There’s a lot of student loan advice out there about how to properly manage your debts. How do you know what tips are most effective for you, or which ones actually work?
We reached out to professionals who all have experience with student loans and asked them to share their one best tip for new grads. Here’s the student loan advice that 12 experts feel is most important for borrowers trying to pay off student loans.
Student loan advice from experts
Know your numbers
One of the first things to do as a new grad facing student loan payments is to get organized. “Figure out exactly what student loans you have and who is servicing them,” says lawyer Adam Minsky of Boston Student Loan Lawyer.
“Make sure you know what your balances, interest rates, and monthly payments are, and when your grace period ends,” he adds. It’s all well and good to be ready to make payments on your student loans, but you must know all of these details to avoid financial trouble.
“Make sure all of your loan servicers have updated contact info for you,” warns Minsky. You don’t want any of your student loans to fall through the cracks because your servicer can’t find you.
Understand all available payment options
Part of your organizational process should also include researching and understanding your student loan repayment options.
When it comes to federal loans, “the repayment plan you choose now does not have to be the repayment plan for the entire life of the loan,” says Liz Stapleton, the finance blogger behind Friday Night Shenanigans.
“As your financial situation changes so can your repayment plan, and it can be changed up to once a year.”
Make payments as soon as possible
Just because you don’t have a bill for your student loans doesn’t mean you can’t make payments towards it.
Christie Mn, a small business owner in California, shares her best student loan advice from her own experience: “Pay off as much as you possibly can, when you can, even if it’s before you owe anything.”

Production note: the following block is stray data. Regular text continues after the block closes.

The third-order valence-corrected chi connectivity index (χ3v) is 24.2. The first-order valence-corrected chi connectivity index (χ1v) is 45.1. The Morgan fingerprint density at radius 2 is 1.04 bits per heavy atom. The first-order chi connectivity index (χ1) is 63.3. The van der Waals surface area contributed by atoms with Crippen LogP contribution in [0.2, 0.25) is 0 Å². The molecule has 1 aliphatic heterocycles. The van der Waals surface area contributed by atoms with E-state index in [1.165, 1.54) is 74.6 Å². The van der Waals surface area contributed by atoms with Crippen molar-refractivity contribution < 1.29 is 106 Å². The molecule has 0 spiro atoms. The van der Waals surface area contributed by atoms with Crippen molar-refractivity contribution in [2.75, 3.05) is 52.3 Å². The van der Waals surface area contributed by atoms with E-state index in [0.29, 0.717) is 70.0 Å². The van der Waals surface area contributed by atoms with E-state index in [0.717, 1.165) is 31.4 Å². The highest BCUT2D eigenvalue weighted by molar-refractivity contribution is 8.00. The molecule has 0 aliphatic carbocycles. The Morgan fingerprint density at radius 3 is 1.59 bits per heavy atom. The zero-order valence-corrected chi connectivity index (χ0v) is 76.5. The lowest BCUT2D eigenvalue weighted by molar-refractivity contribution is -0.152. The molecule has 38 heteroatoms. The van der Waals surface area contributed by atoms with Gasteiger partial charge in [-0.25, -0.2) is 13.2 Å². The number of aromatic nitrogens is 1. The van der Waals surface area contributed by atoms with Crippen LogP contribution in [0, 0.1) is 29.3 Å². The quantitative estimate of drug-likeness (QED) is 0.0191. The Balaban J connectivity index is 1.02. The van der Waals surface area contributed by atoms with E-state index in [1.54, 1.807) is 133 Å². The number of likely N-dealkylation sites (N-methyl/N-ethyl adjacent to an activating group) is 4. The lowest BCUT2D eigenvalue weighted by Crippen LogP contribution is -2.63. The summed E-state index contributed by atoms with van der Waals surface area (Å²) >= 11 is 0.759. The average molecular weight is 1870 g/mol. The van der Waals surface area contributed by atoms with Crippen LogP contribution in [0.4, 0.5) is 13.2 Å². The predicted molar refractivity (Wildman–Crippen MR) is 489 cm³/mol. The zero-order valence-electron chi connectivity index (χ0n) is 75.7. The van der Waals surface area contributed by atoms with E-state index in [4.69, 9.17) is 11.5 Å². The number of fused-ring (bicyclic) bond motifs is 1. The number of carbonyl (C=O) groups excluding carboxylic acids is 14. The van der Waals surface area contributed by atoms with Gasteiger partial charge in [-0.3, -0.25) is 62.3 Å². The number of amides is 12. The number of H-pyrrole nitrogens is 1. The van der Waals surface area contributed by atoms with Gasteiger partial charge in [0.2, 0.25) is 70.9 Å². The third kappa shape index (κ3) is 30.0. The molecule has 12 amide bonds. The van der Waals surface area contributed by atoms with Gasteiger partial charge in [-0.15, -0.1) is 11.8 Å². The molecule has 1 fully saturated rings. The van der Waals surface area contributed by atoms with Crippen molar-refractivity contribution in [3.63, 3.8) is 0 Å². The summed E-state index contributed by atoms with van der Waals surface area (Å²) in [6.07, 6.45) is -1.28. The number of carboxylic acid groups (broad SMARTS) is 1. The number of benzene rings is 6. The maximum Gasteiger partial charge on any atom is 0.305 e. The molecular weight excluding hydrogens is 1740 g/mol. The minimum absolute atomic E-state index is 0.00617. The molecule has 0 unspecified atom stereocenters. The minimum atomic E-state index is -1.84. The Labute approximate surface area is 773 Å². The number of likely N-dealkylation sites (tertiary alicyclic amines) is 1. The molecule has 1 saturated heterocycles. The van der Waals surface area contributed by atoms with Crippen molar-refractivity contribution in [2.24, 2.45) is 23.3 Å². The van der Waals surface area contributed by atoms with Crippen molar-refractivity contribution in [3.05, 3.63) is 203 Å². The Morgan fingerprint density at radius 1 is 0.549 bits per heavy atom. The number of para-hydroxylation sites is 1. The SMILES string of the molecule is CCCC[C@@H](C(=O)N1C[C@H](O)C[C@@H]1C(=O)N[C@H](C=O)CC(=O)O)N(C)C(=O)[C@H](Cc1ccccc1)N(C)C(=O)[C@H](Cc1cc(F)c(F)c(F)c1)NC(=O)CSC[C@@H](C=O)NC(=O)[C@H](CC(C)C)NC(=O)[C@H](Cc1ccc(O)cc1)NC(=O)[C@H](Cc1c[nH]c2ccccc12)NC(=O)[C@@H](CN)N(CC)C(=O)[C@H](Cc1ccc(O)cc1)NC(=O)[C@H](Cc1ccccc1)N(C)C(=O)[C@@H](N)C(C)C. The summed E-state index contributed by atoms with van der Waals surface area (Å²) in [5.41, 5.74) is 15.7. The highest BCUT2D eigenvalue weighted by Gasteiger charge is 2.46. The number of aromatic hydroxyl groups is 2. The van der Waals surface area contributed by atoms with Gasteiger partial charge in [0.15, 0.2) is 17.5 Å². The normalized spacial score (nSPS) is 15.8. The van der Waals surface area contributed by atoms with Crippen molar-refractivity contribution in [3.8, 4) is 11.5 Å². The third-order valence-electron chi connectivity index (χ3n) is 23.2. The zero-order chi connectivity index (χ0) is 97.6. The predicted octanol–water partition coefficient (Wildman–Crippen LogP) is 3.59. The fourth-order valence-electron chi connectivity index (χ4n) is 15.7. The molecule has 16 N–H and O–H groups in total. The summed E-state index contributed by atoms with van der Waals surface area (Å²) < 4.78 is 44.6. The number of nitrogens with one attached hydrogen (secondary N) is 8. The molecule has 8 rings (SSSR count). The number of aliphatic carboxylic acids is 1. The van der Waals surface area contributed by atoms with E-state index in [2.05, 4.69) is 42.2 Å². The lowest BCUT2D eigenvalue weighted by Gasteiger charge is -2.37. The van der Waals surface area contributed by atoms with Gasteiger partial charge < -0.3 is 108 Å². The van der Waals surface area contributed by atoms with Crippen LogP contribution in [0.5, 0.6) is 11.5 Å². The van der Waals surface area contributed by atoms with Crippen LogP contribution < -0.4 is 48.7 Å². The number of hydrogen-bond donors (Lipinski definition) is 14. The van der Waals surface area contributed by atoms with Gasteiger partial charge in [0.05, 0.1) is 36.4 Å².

Doing this helped push back her due date for 2 years, giving her the financial freedom to start her own business instead of stressing out about student loan payments.
Keep living like a student
After graduating, it’s easy to start spending more money. You need professional clothing for interviews and furniture for your new place, right? It’s tempting, but do your best to avoid lifestyle creep during the first few years after graduation.
“Keep living like a college student,” says financial coach Whitney Hansen. “Even if you get a great job right out of college, continue living on your college student budget and put all the extra income towards your debt. Your future self will thank you.”
Hunt for jobs with loan forgiveness plans
As you begin the job hunt, “research loan forgiveness plans to see if they exist in your field,” says Elizabeth Colegrove, blogger at Reluctant Landlord. If your industry does offer these types of programs, she encourages graduates to “make sure you review this when considering positions.”
You can also seek out jobs that offer loan payment plans as part of their employee benefits package. “This can be worth a lot of money, so a lower-paying job might really be higher when considering this benefit,” she explains.
Sign up for automatic payments